Please be aware that the below content and the linked website includes mentions of violence, domestic abuse, child abuse, and suicide. This article highlights Head-Royce student involvement with the Since Parkland project.
Click the “search” function on the Since Parkland website and you’re inundated with a list of names in gold font tiled over a stark black background. Begin to scroll: the list seems endless, dreadful. The devastation you feel is no accident. This list should upset you.
The names belong to the 1,200 children between the ages of 0 and 18 who died from gun violence in the United States in the past year.
February 14 marked the anniversary of the shooting at Marjory Stoneman Douglas High School in Parkland, Florida––a tragedy that turned many teenagers into activists. It’s also the date the independent, nonpartisan nonprofit The Trace launched Since Parkland, in conjunction with the Miami Herald, McClatchy News, and over 200 student-journalists. Eight of these journalists are Head-Royce students in the Upper School Expository Writing class.
“School shootings have been broadcast on our television screens, and we’ve taken it personally,” write the students on Since Parkland. “We’ve been trained to memorize the exit routes in our classrooms, to think of our backpacks and binders not as school supplies, but as shields, to stress over whether or not a lockdown is a drill. Every day, roughly four children and teens under 18 are shot and killed. …Gun violence is ingrained in our consciousness. It’s our normal.”
Since Parkland seeks the stories behind the statistics. In 100-word profiles, student-journalists celebrate the lives of these children, rather than sensationalize the grim circumstances of their deaths. To write authentic obituaries, they scoured news sources, social media, and at times, made delicate phone calls to families, unearthing poignant details: “She was constantly dancing and singing along to the “Frozen” soundtrack on her karaoke machine.” “He could rock a crop top like no other.” “He played football, mentored children and interned at a nursing home.” “Her Saturdays were usually filled with Doc McStuffins and playdates with her cousins.” In other words, the victims were kids.
By writing about specific “emotions, behaviors, and stories,” as Lucas D. ’20 explains, the journalists form a strong bond between victim and reader. “Many victims are the same age as me,” Lucas adds. It’s a powerful, haunting technique.
“Obituaries are a form of high-stakes journalism: they serve as an indelible public record, so accuracy and economy of language are paramount,” says US teacher Mark Schneider ‘00. “In reading over our students' contributions, I was struck by how humanizing and compelling their pieces were.”
Head-Royce Junior Nadia N. was elected to co-author the Since Parkland introduction for the Miami Herald, with four other students living across the country. Together, Nadia and the others write: “Their stories captured us, saddened us, and illuminated grave realities about the toll of gun violence among American youth. We’ve been shocked by the disproportionate homicide rates for young African-Americans in U.S. cities, troubled by the sheer number of domestic violence shootings, and devastated by tales of curious children accidentally shot by loose guns.”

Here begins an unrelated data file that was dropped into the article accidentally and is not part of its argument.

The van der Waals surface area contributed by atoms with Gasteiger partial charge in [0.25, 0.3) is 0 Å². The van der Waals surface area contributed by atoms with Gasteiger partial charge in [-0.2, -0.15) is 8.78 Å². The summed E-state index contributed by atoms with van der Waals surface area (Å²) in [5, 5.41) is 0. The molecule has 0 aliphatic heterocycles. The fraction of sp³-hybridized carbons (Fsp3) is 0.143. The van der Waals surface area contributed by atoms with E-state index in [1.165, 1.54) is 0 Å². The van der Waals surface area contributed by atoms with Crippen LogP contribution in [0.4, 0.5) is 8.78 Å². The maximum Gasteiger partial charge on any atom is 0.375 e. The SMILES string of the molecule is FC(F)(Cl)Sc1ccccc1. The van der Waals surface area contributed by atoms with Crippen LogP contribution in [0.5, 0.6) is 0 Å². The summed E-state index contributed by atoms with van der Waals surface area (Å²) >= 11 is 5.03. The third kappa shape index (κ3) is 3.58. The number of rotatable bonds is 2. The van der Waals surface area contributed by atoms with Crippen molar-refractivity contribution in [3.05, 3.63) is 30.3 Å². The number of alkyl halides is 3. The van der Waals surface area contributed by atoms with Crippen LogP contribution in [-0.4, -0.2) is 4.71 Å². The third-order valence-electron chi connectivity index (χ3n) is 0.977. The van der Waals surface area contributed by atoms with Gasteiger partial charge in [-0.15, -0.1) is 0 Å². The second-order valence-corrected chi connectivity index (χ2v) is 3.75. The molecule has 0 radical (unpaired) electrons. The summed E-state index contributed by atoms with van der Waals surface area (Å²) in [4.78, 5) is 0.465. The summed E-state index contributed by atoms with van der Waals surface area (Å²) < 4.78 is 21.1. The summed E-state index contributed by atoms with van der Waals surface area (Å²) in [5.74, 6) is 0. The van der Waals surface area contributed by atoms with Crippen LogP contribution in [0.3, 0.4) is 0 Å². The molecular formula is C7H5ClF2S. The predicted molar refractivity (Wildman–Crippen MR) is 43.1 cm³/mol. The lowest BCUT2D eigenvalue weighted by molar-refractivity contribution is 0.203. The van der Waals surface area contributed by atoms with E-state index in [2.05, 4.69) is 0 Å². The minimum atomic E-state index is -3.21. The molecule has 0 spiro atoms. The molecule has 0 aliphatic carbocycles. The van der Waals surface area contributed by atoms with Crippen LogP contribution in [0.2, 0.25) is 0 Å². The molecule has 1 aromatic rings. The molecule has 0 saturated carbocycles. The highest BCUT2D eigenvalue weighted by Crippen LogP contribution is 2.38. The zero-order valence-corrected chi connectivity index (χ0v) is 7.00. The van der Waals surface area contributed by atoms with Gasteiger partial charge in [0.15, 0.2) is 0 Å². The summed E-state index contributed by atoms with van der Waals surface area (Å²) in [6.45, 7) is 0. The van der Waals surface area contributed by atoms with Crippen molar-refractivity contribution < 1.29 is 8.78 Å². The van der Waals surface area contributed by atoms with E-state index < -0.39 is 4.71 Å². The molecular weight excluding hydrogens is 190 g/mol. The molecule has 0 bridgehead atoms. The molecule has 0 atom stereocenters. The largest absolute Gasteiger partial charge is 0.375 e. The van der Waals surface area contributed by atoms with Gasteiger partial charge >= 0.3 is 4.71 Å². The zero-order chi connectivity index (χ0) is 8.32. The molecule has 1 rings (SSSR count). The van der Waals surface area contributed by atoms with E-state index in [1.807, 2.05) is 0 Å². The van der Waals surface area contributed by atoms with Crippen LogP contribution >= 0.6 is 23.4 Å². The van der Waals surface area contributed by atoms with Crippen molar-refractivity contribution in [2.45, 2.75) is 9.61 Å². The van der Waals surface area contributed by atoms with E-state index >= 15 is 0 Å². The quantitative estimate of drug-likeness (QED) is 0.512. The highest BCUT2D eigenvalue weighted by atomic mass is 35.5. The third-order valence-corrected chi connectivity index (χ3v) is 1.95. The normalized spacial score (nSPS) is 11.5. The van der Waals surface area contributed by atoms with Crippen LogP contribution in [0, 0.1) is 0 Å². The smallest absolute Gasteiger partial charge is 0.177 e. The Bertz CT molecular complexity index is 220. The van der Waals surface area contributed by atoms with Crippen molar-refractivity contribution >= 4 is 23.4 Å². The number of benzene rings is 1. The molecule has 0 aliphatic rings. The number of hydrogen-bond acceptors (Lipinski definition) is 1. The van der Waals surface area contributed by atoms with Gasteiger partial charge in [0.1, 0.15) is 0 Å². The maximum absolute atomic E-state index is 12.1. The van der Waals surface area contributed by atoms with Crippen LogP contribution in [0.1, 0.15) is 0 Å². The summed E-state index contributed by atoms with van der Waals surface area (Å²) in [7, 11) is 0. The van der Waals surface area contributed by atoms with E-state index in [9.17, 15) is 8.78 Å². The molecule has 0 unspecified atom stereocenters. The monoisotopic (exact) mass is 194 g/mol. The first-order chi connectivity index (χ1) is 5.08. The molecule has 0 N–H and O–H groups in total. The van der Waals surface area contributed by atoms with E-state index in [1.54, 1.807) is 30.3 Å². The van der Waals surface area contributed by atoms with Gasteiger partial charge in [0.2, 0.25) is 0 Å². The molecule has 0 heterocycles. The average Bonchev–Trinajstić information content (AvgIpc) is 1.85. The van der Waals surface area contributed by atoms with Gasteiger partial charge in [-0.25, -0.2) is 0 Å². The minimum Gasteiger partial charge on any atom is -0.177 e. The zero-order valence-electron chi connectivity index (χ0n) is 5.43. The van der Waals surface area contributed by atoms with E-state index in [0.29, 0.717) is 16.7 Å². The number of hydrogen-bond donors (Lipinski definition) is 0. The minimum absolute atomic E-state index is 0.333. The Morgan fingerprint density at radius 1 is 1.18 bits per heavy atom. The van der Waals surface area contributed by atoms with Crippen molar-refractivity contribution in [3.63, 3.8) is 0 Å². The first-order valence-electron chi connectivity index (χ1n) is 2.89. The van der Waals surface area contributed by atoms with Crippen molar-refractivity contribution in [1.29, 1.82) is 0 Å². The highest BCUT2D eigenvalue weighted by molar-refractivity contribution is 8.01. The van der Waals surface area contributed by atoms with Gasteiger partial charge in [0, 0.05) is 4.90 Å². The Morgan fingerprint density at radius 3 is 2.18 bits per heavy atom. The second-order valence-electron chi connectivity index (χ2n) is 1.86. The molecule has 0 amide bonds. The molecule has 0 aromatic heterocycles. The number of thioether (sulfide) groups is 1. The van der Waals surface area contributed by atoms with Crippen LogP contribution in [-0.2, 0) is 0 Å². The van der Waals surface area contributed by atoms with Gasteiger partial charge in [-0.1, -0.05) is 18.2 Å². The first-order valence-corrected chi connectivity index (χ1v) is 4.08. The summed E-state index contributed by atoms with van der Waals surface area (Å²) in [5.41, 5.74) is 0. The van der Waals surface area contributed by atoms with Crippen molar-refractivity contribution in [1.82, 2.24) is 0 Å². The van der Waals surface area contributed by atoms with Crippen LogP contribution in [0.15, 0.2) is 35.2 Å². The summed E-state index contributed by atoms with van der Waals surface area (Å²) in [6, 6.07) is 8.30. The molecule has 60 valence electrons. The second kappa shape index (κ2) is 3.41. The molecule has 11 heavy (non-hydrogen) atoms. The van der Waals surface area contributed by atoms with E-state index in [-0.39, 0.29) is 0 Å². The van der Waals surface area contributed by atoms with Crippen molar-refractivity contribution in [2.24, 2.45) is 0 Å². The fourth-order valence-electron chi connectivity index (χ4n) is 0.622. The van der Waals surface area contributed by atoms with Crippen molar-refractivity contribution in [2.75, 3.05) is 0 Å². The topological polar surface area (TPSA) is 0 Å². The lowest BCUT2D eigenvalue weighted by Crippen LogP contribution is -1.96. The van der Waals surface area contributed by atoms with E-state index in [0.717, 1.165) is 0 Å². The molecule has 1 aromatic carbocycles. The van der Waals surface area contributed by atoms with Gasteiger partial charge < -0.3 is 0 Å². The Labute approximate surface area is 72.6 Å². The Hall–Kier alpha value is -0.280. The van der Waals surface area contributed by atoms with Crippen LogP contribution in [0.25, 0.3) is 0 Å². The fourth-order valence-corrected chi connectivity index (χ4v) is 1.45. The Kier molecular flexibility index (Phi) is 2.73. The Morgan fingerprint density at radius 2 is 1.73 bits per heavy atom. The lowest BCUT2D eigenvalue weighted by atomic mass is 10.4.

Each Head-Royce journalist acknowledged that the job was weighty and hard, but important. “I wrote two obituaries about kids who hadn’t reached their seventh birthdays yet,” says Cole R. ’22. “But this is too big an issue to let emotions get in the way. Most importantly, it’s about honoring someone so easily counted as a statistic or another tally on a page.”
Nadia N. ’20 agreed about the project’s emotional intensity but took a different stance with her feelings. “Though it may seem counterintuitive, I found that it was best to let the emotions of the project overwhelm me,” says Nadia. “My sadness turned to anger which turned to motivation. ...These stories––these lives––spurred somewhat of my own internal reflection. I recognized that feeling safe is now a privilege––a commodity that few can afford.”
Grace W. ’20 echoed the sentiment: “My very first story was about a three-year-old boy killed in a drive-by shooting and I cried the entire time I wrote it… I challenged myself to channel my emotions into my writing and to use any pain and anger I was feeling to turn it into positive change.”
Head-Royce became involved with the Since Parkland project through its senior editor Beatrice Motamedi, a Bay-Area journalist who visited Andy Spear and Mark Schneider’s Expository Writing class. Beatrice guided the interested students through the especially sensitive reporting and editorial process.
“We're proud of what our students contributed,” says Andy Spear. “It's incredibly moving and a great example of citizen journalism at work. Have a look, but do so when you're ready for the weight of the content; they're each small but powerful pieces.”
Please take Andy Spear’s warning to heart when you read through the Since Parkland website and discuss it with your Head-Royce student(s) or peers.